Think about the function of the space and how you could enhance or compliment it. Would you like warm lighting to create a cosy atmosphere in a hotel, or bright lighting to create a lively mood in a quirky bar or café. Would you like the lighting to wash the wall in a decorative fashion or do you need focused task lighting by a bed or armchair for example? Different functions will demand different types of lighting. It is also important to ensure the lights are independently controlled, as well as installing dimmer switches for each light source, to allow for a wide variety of moods to be created throughout the day.
Your lighting should reflect your brand story and hence you will want to use lighting made from the highest quality materials. Not only will this enhance the overall atmosphere, but it will also improve perceptions of your brand, giving it individual flair. Mara explains, “At Industville all of our lights are handcrafted from quality materials such as pure brass or copper. Investing in quality also means the lights will last longer and with energy consumption levels likely to be high in hotels, bars and restaurants, this is something to bear in mind. Industville bulbs utilise eco-friendly, cost-effective LED technology making them both practical and stylish”.
Scent and Acoustics
Scent is one of the senses that is closely linked to memory, so it has a huge impact on how guests remember their experience and has the power to change the entire perspective of a place. Mara explains “Studies have shown that apple and cucumber scents, for example, make a room feel spacious whereas barbecue smoke makes a room feel smaller than it actually is. Scents such as lavender relax the brain and vanilla and chamomile are known to reduce stress, anxiety, and depression.
Citrus and peppermint scents, on the other hand, increase alertness”. Mara continues, “Think carefully about the emotions and memories you wish to evoke in your guests and pick a scent accordingly, believe it or not, the smell of your establishment is part of the way your customers form opinions of your business, and will also affect their spending habits”.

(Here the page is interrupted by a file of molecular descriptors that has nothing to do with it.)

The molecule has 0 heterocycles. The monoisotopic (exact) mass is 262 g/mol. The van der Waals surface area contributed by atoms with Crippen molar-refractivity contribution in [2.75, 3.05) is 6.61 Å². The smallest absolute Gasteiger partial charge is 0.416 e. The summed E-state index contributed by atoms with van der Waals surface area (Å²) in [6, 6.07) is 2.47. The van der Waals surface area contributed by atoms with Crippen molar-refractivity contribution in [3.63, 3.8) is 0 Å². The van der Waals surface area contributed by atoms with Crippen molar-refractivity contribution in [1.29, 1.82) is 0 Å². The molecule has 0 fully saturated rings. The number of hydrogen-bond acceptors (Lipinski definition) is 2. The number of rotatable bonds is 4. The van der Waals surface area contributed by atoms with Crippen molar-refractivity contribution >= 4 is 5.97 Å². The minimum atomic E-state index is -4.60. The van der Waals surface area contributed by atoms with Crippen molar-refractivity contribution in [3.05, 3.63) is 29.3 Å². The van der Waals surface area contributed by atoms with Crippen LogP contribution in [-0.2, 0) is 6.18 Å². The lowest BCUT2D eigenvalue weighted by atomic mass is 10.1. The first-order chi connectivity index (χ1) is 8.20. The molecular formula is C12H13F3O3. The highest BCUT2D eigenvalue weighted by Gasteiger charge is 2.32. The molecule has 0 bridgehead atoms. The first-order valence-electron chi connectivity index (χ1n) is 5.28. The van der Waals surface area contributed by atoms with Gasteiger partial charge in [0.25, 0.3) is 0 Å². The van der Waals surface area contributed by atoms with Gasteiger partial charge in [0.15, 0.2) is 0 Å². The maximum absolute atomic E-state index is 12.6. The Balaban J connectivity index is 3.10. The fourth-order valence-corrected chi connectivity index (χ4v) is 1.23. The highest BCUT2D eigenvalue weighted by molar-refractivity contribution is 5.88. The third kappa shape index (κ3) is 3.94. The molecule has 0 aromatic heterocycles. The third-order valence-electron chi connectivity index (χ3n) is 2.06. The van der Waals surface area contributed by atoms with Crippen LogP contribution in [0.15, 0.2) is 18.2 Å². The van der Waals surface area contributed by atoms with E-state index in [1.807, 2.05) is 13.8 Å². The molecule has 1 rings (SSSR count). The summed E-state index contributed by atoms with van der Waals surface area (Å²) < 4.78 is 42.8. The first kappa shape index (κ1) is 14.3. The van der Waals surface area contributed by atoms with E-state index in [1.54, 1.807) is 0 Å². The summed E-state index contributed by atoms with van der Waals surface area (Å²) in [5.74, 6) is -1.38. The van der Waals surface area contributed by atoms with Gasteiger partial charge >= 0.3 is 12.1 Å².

Similarly, the acoustics have a profound effect on a guest’s experience. “The type of establishment will determine what type of sound it should have,” comments Mara. She continues, “Different spaces will require different acoustics and getting it right is key when designing a comfortable hospitality environment; one that will deliver a great experience for customers, and appropriate return on investment for the business owners. For example, in a café setting guests don’t want to have to shout to hear each other, and similarly they don’t want to whisper to ensure the customers at the neighbouring table can’t hear them. On the other hand, a lively, young, contemporary bar may opt for louder music to evoke a party atmosphere and increase sales of alcoholic beverages”.
Think about your Surroundings
More and more businesses within the hospitality sector are designing their premises to blend in with their surroundings in a complementary way. “This can be accomplished by creating open plan spaces where large windows and doors merge indoor and outdoor areas, bringing the outside in. Focusing on biophilic design is another way to create a harmonious space, take inspiration from elements found in nature such as natural light and materials and reflect these in your interior design, architecture and style,” suggests Mara.
Mara continues “Our natural circadian rhythm is vital in ensuring general wellbeing, affecting everything from our all-important sleep patterns to the molecular clocks that regulate the timing of our cellular activities. Keeping this rhythm in check, means we not only feel better but also perform better too, hence businesses are keen to ensure they provide the right environment for their guests”.
If your hospitality establishment is fortunate to have an outdoor space, it is vital you make the most of the area. Mara explains, “The exterior of your establishment holds the same design opportunities as interiors and having the correct lighting is vital to making the most of any outdoor space. Not only should lights be stylish, but they also need to be functional and can even be used to create different zones depending on what the area is to be used for. Lighting plays a key part in ensuring an outside space comes together and can really take a design to the next level. When used in the right way, lighting can be used to make stylish, thoughtfully designed spaces, creating just the desired atmosphere whether it is for an informal alfresco lunch or a chic, bustling outdoor cocktail bar”. Thanks to technological advances, IP65 rated outdoor lighting designs are available in a wide range of finishes, fittings, and styles, meaning there is an outdoor lighting option to suit any outdoor space from modern, state-of-the-art hotel terraces to brick, wood, or traditional gardens.